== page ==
IMF urges Canada to stay course despite calls for easing mortgage stress test

The IMF says it would be “ill-advised” to stimulate activity in the sector

The International Monetary Fund says household debt in Canada is still too high to pursue policy changes to encourage more activity in housing markets.

The organization’s report comes on the heels of Conservative Leader Andrew Scheer’s pledge last week to rework the Liberal’s mortgage stress test to make home-buying more affordable for Canadians.

The IMF, however, says it would be “ill-advised” to stimulate activity in the sector, suggesting Canada aim instead for a gradual slowdown in overheated real estate markets to reduce risk to the economy.

The report by the organization’s staff following an official visit to Canada calls for policy priorities that focus on ensuring a sound financial system, enhanced cooperation between federal and provincial governments and structural reforms that target productivity growth.

READ MORE: Mortgage stress test accounts for up to $15B drop in new mortgages in 2018: CIBC

The tightened mortgage rules, brought in by Finance Minister Bill Morneau, mandated would-be borrowers undergo a stress test to determine whether they could still make payments if faced with higher interest rates or less income.

In a report last month that calls for a rethinking of the mortgage stress test, CIBC economist Benjamin Tal estimated the measure accounted for more than half of a $25-billion or eight per cent drop in new mortgages started last year.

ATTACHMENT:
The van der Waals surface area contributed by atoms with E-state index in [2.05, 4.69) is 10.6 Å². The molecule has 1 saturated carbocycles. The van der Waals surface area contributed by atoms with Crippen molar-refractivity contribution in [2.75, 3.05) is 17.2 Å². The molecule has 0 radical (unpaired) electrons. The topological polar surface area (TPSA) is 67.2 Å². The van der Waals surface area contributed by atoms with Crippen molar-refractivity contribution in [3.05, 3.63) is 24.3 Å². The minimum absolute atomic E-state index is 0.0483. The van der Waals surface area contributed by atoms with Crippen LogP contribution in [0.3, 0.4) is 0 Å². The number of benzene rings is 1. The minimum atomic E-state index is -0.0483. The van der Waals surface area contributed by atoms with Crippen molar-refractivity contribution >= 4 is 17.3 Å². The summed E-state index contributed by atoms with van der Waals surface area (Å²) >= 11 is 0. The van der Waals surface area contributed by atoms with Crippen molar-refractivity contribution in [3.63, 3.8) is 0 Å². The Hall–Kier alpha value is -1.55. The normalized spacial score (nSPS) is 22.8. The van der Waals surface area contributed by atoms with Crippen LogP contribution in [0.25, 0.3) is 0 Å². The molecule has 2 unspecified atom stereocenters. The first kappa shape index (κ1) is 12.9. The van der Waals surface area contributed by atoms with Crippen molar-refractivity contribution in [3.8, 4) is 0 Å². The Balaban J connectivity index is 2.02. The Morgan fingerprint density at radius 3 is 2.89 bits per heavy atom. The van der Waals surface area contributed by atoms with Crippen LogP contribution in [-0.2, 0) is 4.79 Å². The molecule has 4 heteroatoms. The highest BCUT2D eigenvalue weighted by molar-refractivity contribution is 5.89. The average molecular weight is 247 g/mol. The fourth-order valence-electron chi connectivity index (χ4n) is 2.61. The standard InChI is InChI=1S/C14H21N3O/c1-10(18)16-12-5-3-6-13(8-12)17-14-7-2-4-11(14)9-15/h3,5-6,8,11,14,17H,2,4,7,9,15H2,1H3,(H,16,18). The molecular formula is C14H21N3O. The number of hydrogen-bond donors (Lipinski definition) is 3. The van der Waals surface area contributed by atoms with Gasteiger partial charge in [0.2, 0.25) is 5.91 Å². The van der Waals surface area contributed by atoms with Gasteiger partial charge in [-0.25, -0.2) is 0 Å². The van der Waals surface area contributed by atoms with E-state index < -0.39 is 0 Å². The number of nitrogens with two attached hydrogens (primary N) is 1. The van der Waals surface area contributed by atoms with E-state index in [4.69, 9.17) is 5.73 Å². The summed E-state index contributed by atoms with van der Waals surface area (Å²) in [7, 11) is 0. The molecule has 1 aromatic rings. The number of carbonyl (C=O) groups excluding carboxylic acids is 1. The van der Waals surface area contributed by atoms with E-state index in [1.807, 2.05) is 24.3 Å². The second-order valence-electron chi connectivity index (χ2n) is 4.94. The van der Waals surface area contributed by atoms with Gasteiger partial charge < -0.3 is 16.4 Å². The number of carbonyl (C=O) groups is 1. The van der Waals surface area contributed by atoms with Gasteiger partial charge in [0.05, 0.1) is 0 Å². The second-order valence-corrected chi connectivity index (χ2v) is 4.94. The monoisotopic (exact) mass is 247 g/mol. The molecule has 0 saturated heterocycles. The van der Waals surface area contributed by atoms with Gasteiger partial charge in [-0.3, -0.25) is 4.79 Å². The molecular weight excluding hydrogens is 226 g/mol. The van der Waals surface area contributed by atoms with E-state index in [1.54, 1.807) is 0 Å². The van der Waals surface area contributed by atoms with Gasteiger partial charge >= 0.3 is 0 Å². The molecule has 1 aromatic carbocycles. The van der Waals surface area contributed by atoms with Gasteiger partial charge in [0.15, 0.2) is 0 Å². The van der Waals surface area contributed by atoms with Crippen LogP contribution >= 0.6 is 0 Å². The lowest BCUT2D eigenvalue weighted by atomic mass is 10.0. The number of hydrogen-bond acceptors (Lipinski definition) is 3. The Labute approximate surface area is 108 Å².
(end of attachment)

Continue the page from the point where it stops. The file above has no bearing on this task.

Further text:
“The government is under pressure to ease macroprudential policy or introduce new initiatives that buttress housing activity,” said the IMF in its report.

“This would be ill-advised, as household debt remains high and a gradual slowdown in the housing market is desirable to reduce vulnerabilities.”

READ MORE: B.C. real estate board urges feds to revisit mortgage stress test

The Canadian Press

Like us on Facebook and follow us on Twitter.

Get local stories you won't find anywhere else right to your inbox.
Sign up here

Just Posted

Salvation Army closing Nelson thrift store

The Salvation Army has operated in Nelson for 123 years.

Trucking company fined $175K for Lemon Creek fuel spill

Decision handed down last Friday in Nelson court

A literary afternoon with authors Lee Reid and Elizabeth Cunningham

Authors will read and talk about inter-generational connection and education

Habitat for Humanity seeks board members in Kootenays

Helping build affordable homes takes planning, volunteers and commitment

Fashion Fridays: Tammy’s big makeover

Kim XO, helps to keep you looking good on Fashion Fridays on the Black Press Media Network

Ryan nets hat trick in return as Senators beat Canucks 5-2

Ottawa winger received assistance for admitted alcohol problem

Wet’suwet’en hereditary chiefs meet with provincial, federal ministers

Neither party speaking on the groundwork laid for tomorrow’s talks

Speaker ‘will not tolerate illegal activity’ on B.C. legislature grounds, says chief of staff

Chief of staff to the B.C. speaker Alan Mullen says situation with demonstrators appears ‘fluid’

MPs to examine privacy implications of facial-recognition technology used by RCMP

The MPs will look at how the technology affects the privacy, security and safety of children

Dates back to 2009: Calgary police lay charges in fraud involving semi-trucks

Three people from Calgary are facing charges that include fraud over $5,000

Wet’suwet’en hereditary chiefs optimistic ahead of talks with feds, province

Discussions with provincial and federal governments expected to start later today

‘The project is proceeding’: Horgan resolute in support of northern B.C. pipeline

B.C. premier speaks as talks scheduled with Wet’suwet’en hereditary chiefs

Most Read